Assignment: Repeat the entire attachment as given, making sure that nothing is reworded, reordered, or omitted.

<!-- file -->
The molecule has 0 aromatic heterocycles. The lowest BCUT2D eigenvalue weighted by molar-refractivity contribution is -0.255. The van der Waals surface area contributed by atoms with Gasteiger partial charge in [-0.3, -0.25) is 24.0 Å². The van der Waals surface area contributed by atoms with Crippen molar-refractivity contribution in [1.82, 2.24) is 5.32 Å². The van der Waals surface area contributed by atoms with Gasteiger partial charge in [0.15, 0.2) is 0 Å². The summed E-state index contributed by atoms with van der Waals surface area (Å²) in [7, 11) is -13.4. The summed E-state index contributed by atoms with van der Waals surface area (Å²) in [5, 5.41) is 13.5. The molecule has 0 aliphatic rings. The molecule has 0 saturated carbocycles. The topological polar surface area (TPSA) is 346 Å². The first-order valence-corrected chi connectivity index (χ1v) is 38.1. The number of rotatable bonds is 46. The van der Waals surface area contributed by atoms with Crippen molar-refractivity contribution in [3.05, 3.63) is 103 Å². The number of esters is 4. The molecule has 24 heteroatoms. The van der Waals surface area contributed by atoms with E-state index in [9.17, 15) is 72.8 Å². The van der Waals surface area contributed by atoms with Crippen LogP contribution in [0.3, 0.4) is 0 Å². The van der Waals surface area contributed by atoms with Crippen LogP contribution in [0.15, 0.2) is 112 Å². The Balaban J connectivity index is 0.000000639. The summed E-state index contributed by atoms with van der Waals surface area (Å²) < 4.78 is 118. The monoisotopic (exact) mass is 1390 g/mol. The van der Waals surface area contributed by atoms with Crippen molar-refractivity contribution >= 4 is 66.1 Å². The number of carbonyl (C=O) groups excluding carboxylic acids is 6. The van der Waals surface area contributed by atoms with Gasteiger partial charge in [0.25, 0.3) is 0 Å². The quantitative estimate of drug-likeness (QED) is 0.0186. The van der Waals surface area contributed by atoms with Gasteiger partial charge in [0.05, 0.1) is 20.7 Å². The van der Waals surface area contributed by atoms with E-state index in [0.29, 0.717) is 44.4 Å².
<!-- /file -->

The molecule has 0 aromatic heterocycles. The lowest BCUT2D eigenvalue weighted by molar-refractivity contribution is -0.255. The van der Waals surface area contributed by atoms with Gasteiger partial charge in [-0.3, -0.25) is 24.0 Å². The van der Waals surface area contributed by atoms with Crippen molar-refractivity contribution in [1.82, 2.24) is 5.32 Å². The van der Waals surface area contributed by atoms with Gasteiger partial charge in [0.15, 0.2) is 0 Å². The summed E-state index contributed by atoms with van der Waals surface area (Å²) in [7, 11) is -13.4. The summed E-state index contributed by atoms with van der Waals surface area (Å²) in [5, 5.41) is 13.5. The molecule has 0 aliphatic rings. The molecule has 0 saturated carbocycles. The topological polar surface area (TPSA) is 346 Å². The first-order valence-corrected chi connectivity index (χ1v) is 38.1. The number of rotatable bonds is 46. The van der Waals surface area contributed by atoms with Crippen molar-refractivity contribution in [3.05, 3.63) is 103 Å². The number of esters is 4. The molecule has 24 heteroatoms. The van der Waals surface area contributed by atoms with E-state index in [9.17, 15) is 72.8 Å². The van der Waals surface area contributed by atoms with Crippen LogP contribution in [0.3, 0.4) is 0 Å². The van der Waals surface area contributed by atoms with Crippen LogP contribution in [0.15, 0.2) is 112 Å². The Balaban J connectivity index is 0.000000639. The summed E-state index contributed by atoms with van der Waals surface area (Å²) < 4.78 is 118. The monoisotopic (exact) mass is 1390 g/mol. The van der Waals surface area contributed by atoms with Crippen molar-refractivity contribution >= 4 is 66.1 Å². The number of carbonyl (C=O) groups excluding carboxylic acids is 6. The van der Waals surface area contributed by atoms with Gasteiger partial charge in [0.25, 0.3) is 0 Å². The quantitative estimate of drug-likeness (QED) is 0.0186. The van der Waals surface area contributed by atoms with Gasteiger partial charge in [0.05, 0.1) is 20.7 Å². The van der Waals surface area contributed by atoms with E-state index in [0.29, 0.717) is 44.4 Å².